Whether it's in Sudan, Haiti, Indonesia, or New Orleans, religious communities are regularly on the front lines responding to dire human need.
In one among a multitude of instances last week, Lutheran World Relief redirected health kits usually meant for refugees overseas to people caught in hurricane Katrina's path, to help them maintain personal hygiene until they could be relocated.
Yet churches' commitments across the globe also put them in the forefront of those seeking long-term solutions to the plight of the poor.
As political leaders prepare to meet at a UN summit Sept. 14, religious leaders are working to keep global antipoverty efforts high on that agenda, which will also address UN reform.
They hope to galvanize a partnership with governments to pursue the millennium development goals first set forth by world leaders in 2000.
The eight goals involve 18 targets for the coming decade, including: halving the number of people living on less than $1 a day, halving the number of people without safe drinking water, halting and reversing the spread of malaria and AIDS, and enabling all children to attend primary school.
More than 30 international church leaders have gathered this week for a three-day consultation at Washington's National Cathedral to affirm support for the goals and to propose appropriate action. They'll carry their message to New York on Tuesday for talks during the summit.
These clergy represent one-third of the world's population, says the Rev. John Peterson, head of the cathedral's center on global reconciliation. "The infrastructures we have throughout the world ... are second to none," he says. "We want to partner with the UN, governments, and NGOs to use our infrastructures. Enormous things could be done."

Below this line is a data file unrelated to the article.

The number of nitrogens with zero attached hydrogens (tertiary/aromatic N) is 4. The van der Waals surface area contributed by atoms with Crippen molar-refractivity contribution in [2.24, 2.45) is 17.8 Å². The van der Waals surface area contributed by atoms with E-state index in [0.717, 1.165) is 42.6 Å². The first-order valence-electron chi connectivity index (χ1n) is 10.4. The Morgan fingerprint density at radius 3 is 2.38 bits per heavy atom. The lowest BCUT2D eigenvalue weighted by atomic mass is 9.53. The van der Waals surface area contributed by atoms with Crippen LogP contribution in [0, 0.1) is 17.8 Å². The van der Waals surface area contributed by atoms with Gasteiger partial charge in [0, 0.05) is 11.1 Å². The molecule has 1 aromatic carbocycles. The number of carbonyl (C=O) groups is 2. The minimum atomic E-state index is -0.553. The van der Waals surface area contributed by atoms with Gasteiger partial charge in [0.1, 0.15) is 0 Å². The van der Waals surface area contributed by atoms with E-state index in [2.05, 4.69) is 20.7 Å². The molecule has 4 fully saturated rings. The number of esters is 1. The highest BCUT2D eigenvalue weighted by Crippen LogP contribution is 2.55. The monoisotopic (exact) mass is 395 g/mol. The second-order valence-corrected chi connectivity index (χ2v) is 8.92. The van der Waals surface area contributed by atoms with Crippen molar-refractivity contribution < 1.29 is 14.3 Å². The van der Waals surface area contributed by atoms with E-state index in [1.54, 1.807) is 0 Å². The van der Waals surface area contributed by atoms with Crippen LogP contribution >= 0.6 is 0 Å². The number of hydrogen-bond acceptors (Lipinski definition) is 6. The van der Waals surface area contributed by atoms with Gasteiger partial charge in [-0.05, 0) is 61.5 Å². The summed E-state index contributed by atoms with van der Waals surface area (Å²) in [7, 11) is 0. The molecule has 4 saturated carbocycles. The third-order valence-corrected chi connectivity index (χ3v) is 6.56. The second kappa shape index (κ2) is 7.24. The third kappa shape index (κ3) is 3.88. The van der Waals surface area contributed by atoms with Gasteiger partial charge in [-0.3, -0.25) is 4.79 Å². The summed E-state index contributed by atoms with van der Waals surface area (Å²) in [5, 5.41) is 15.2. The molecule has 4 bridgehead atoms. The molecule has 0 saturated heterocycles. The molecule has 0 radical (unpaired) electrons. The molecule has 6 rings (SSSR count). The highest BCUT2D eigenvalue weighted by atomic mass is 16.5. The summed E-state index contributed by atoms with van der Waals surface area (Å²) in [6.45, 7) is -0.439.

For instance, "There is no reason today why anyone in the world should have malaria," he adds. Millions of children could be protected by making low-cost insecticide-treated bed nets available.
The gathering highlights the rising leadership of clergy from the developing world, where Christian denominations are growing most vigorously.
Anglican Archbishop Njongonkulu Ndungane of Cape Town, South Africa, a convenor of the conference, is a strong voice on development, poverty, and globalization. Debt issues, meanwhile, are a focus for the Rev. Angel Furtan, a Lutheran pastor in Argentina, who will soon lead a Latin American conference on that topic.
"When we read the Bible, we find that gospel salvation and social justice go hand in hand," says Archbishop Ndungane in a statement for the conference. "Poverty mars the image of God in the poor as it deprives them of opportunities for abundant life; and it mars the image of God within those of us who have more than enough, but who, through greed, complacency, or even ignorance, fail to do the justice, to embrace the lovingkindness, that our God asks of us."
Participants include Christian clergy of Orthodox, Methodist, Evangelical, Roman Catholic, Seventh Day Adventist, and Reformed denominations.